Integrate Transportation Related BMPs into the International Stormwater BMP Database

Focus Area

Water Quality/Wetlands

Subcommittee

Natural Resources

Status

Archived

Cost

$100,000-$249,000

Timeframe

1-2 years

Research Idea Scope

Integrate low impact development and other transportation related BMPs into the Interantional Stormwater BMP Database (www.bmpdatabase.org).  The major subcategories of this task are itemized below. 

a.  Working with a panel of experts, identify what aspects of LID BMPs, overall LID development information, and LID performance need to be included in LID protocols and how the BMP Database should be restructured to accommodate these features.  This task may also invlove updating the BMP monitoring manual to integrate LID, as described above.  

b.  Integrate LID into the BMP Database by completing these tasks:  1) prepare data entry spreadsheets for LID; 2) modify existing user’s guide to accommodate LID; 3) modify “backend” tables and integrate new tables to accommodate LID; 4) prepare upload tool that connects data entry spreadsheets to backend; and 5) complete necessary modifications to web-based search engine. 

c.  With the help of the expert panel (as described above), evaluate the question of how LID studies should be analyzed to provide the most meaningful information, including consideration of hydrologic performance, as well as the differences between overall LID site performance versus individual LID techniques.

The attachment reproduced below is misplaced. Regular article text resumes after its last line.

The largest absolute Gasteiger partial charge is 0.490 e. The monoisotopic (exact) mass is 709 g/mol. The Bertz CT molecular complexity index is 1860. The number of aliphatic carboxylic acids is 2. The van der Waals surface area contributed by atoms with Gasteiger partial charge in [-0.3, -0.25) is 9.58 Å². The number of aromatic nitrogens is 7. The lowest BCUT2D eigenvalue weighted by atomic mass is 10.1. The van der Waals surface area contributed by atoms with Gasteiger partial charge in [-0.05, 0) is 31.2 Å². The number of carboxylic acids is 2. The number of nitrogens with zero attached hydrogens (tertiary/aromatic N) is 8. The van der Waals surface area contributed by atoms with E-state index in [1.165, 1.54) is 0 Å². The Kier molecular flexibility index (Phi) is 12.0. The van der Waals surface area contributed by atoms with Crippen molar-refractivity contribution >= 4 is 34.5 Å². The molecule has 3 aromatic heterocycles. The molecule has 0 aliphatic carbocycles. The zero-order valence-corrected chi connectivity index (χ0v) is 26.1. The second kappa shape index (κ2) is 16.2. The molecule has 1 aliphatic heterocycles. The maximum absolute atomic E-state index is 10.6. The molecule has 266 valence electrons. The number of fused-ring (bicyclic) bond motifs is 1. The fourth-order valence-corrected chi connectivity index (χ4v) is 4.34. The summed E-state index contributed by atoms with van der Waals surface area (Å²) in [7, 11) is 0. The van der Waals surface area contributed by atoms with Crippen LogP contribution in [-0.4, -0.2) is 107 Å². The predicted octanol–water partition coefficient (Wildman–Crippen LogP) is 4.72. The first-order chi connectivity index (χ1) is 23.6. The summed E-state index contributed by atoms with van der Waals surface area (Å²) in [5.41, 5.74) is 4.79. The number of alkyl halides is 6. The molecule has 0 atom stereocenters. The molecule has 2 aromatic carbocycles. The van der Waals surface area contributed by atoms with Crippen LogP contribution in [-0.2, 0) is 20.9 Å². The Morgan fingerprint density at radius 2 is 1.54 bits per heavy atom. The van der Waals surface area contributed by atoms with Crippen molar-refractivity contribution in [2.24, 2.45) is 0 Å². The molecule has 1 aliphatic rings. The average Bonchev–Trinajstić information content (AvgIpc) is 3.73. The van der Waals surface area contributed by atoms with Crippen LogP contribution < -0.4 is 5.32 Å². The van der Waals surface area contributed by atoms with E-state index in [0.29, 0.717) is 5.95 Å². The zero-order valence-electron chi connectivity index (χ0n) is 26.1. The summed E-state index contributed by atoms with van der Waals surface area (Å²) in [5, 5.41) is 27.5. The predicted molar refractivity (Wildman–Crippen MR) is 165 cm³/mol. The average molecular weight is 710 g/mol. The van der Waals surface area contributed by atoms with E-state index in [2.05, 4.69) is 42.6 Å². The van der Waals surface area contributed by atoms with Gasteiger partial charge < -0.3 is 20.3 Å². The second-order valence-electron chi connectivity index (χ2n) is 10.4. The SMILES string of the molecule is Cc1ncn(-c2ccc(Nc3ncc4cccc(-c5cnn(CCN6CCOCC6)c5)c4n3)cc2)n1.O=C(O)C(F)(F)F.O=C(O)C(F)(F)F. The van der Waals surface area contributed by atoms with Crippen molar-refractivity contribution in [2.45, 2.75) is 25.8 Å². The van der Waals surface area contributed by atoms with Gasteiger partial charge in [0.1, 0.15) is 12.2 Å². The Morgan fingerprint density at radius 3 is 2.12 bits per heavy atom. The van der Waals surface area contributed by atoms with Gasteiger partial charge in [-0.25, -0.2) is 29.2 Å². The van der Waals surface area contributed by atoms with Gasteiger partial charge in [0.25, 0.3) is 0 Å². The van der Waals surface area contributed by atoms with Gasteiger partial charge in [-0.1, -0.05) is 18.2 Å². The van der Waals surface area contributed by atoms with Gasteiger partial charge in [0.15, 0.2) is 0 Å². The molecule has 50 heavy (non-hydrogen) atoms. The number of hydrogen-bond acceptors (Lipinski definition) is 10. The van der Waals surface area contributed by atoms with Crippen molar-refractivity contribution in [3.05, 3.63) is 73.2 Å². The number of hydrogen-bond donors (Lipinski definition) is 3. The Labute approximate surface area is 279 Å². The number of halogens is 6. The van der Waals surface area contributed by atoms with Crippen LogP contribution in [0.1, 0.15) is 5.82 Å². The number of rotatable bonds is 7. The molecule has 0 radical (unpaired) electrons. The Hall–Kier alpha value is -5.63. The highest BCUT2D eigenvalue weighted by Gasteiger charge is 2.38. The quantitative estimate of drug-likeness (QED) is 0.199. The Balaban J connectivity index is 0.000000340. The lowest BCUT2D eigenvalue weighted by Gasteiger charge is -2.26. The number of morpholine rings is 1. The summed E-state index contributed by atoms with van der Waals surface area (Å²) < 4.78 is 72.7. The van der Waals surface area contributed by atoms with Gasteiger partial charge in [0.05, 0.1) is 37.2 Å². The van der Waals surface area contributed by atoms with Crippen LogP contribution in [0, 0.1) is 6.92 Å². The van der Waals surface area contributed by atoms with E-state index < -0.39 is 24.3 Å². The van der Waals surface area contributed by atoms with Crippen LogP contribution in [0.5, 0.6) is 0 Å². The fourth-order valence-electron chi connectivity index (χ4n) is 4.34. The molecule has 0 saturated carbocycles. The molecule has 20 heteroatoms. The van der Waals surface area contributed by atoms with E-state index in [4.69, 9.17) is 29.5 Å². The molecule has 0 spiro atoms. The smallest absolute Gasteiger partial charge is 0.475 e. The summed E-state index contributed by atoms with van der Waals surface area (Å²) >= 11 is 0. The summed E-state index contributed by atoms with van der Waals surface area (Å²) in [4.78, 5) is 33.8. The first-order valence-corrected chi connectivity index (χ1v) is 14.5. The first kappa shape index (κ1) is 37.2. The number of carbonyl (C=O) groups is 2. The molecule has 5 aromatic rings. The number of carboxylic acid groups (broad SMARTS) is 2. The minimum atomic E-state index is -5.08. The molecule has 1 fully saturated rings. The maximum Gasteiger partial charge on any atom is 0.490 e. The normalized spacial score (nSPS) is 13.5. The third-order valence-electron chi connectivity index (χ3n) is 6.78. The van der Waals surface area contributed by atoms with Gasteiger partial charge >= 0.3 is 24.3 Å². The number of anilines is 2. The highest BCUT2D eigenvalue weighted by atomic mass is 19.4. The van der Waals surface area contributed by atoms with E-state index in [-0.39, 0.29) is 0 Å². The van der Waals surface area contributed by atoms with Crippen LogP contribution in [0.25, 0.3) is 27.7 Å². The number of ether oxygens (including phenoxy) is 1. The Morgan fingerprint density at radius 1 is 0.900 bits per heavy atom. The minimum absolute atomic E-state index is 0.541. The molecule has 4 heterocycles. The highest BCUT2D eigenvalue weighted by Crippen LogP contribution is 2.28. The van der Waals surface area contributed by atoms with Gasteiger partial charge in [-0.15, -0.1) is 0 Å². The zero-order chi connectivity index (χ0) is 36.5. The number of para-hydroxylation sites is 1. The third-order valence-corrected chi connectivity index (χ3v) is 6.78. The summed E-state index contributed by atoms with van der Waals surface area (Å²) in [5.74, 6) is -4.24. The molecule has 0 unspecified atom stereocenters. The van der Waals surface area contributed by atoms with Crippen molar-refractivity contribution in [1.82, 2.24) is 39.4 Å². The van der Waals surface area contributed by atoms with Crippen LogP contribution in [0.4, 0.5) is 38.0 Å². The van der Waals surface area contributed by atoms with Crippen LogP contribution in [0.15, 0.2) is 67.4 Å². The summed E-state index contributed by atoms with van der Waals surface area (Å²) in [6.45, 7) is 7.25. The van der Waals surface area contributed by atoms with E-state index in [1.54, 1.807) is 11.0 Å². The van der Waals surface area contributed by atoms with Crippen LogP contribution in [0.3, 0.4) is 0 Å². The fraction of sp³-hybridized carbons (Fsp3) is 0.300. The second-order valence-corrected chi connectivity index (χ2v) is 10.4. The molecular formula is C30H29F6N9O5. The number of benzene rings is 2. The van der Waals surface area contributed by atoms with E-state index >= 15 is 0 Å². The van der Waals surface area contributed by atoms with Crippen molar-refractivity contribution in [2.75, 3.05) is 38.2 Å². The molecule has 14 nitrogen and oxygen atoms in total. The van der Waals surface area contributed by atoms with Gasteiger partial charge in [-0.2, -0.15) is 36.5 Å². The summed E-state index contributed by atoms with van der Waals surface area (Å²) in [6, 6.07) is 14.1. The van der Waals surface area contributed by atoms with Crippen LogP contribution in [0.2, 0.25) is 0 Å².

Urgency and Payoff

The vast majority of BMPs in the database are well-known BMPs such as “wet ponds.”   To better serve the needs of the water resources and transportation communities, the BMP database requires an upgrade to quantify the performance of LID technologies, centered on the hydrologic performance of LID practices and systems.

The new generation of LID stormwater management practices, such as bioretention and green roofs, have the potential to: reduce life cycle facility costs; capture and reuse rainwater as a resource; prevent, rather than treat, pollution; and restore and protect estuaries, ocean waters, and fresh drinking water supplies.  At stake is billions of dollars that are now being invested nationwide in stormwater practices to mitigate flooding and protect waterbodies that serve as drinking water, recreational, and fishery resources. 

Suggested By

Jeff Moeller, Water Environment Research Foundation, Telephone: 703-684-2461.

[email protected]

Submitted

05/13/2008